Japan has an extremely rich history of wagashi – traditional sweets and confectioneries that are often enjoyed together with green tea or alone as dessert. These confectioneries often have a more natural sweetness and are perfect for those among us with a little bit of a sweet tooth.
Daifuku remains as one of Japan’s favourite traditional sweets and that definitely is partly due to its great adaptability into modern times. At its core, Daifuku consists of red bean paste covered in a layer of chewy mochi (glutinous rice cake), but Daifuku is really made with any sweet filling these days.
There are ones stuffed with fruits like the strawberry and others with ice cream or whipped cream, which are popular in summer. Even the mochi itself can be flavoured, most commonly with green tea. You can find these in local confectionery stores or even supermarkets.
This is a classic festival and street food made from mochiko (similar to mochi) balls and often served in threes or fours on a skewer. Besides the three-coloured hanami dango seen above, mitarashi dango topped with a sweet soy sauce glaze, as seen below, are also very popular.
Dango has also become somewhat of a cultural icon, being featured regularly in shows and movies as a much loved snack. Those of you who have watched the anime Clannad Afterstory probably already know this and have the song Dango Daikazoku etched in your minds.
Another festival food staple, Taiyaki is a fish shaped cake that is traditionally filled with red bean paste, but now can often also be found with popular flavours such as custard and chocolate! Taiyaki can be found crispy like a waffle, or fluffy like a pancake, and how they are made really boils down to where you go.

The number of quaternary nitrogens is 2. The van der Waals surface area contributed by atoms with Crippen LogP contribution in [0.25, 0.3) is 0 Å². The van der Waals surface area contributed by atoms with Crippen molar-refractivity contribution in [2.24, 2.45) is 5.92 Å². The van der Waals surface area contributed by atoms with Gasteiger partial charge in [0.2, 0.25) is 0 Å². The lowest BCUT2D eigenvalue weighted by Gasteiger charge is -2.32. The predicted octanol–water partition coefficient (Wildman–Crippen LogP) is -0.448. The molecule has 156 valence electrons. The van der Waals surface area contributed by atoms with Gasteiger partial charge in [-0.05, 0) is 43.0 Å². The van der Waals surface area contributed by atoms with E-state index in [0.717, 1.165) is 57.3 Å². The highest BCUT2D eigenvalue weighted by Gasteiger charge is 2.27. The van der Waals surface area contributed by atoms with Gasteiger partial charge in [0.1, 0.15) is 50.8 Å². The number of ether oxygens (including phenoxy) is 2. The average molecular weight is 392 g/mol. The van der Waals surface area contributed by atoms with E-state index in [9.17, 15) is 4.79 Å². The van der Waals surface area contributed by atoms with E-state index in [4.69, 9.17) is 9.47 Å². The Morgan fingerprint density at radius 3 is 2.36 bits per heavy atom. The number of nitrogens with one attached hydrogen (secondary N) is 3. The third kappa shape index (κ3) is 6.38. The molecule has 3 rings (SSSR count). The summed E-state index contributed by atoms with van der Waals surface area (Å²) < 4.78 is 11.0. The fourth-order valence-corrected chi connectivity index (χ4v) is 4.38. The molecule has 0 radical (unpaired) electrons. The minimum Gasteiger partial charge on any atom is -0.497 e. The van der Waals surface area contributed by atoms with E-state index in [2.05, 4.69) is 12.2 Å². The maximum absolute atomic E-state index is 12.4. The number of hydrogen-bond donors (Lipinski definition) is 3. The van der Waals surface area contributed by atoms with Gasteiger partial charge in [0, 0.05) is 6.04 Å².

In recent times, you can also find Taiyaki being used as a cone for ice cream. While in Akihabara, Tokyo, I also chanced upon magikarp shaped Taiyaki, in a shop called Kurikoan, so do look out for that if you intend to visit!
These traditional Japanese pancakes have become really iconic because of the extremely popular children’s series Doraemon, in which it is the titular Doraemon’s favourite snack. Like most of the other confectionery, it is traditionally filled with red bean paste.
Other traditional flavours like matcha cream and chestnut paste are also popular, but you can also sometimes get custard and chocolate.
These are very regularly served during tea ceremonies to complement the bitter taste of the concentrated green tea. They are usually designed using natural motifs to reflect the season at the time, really showcasing how important an appreciation of the changing seasons is in Japanese culture. They are often made from sweet dough, red bean and green bean paste.
There are even workshops that allow you to make these for yourself! I went for one of these workshops, and it was definitely one of my favourite experiences in Kyoto. For those interested, click here.
Besides all of these, there are many other forms of Japanese traditional confectionery, some of which are even unique to the region! So have fun tasting and eating as you go.